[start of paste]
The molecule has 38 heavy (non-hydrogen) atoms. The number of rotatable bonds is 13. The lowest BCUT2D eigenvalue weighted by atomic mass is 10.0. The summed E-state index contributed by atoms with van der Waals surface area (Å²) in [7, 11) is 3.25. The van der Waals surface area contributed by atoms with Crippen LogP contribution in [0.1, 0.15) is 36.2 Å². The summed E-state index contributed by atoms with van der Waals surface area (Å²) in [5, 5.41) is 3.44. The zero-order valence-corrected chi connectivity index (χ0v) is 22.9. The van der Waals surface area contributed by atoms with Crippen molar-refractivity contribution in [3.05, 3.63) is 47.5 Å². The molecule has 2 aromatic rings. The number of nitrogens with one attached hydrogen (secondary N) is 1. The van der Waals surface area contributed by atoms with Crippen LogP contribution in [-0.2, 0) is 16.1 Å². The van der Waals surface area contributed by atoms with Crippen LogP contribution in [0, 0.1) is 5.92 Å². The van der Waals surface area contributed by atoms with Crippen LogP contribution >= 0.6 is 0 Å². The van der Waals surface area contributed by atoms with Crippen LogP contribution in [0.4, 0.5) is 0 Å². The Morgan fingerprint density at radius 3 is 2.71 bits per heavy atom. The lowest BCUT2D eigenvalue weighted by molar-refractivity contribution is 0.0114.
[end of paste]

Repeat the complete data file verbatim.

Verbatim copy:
The molecule has 38 heavy (non-hydrogen) atoms. The number of rotatable bonds is 13. The lowest BCUT2D eigenvalue weighted by atomic mass is 10.0. The summed E-state index contributed by atoms with van der Waals surface area (Å²) in [7, 11) is 3.25. The van der Waals surface area contributed by atoms with Crippen LogP contribution in [0.1, 0.15) is 36.2 Å². The summed E-state index contributed by atoms with van der Waals surface area (Å²) in [5, 5.41) is 3.44. The zero-order valence-corrected chi connectivity index (χ0v) is 22.9. The van der Waals surface area contributed by atoms with Crippen molar-refractivity contribution in [3.05, 3.63) is 47.5 Å². The molecule has 2 aromatic rings. The number of nitrogens with one attached hydrogen (secondary N) is 1. The van der Waals surface area contributed by atoms with Crippen LogP contribution in [-0.2, 0) is 16.1 Å². The van der Waals surface area contributed by atoms with Crippen LogP contribution in [0, 0.1) is 5.92 Å². The van der Waals surface area contributed by atoms with Crippen LogP contribution >= 0.6 is 0 Å². The van der Waals surface area contributed by atoms with Crippen LogP contribution in [0.4, 0.5) is 0 Å². The Morgan fingerprint density at radius 3 is 2.71 bits per heavy atom. The lowest BCUT2D eigenvalue weighted by molar-refractivity contribution is 0.0114.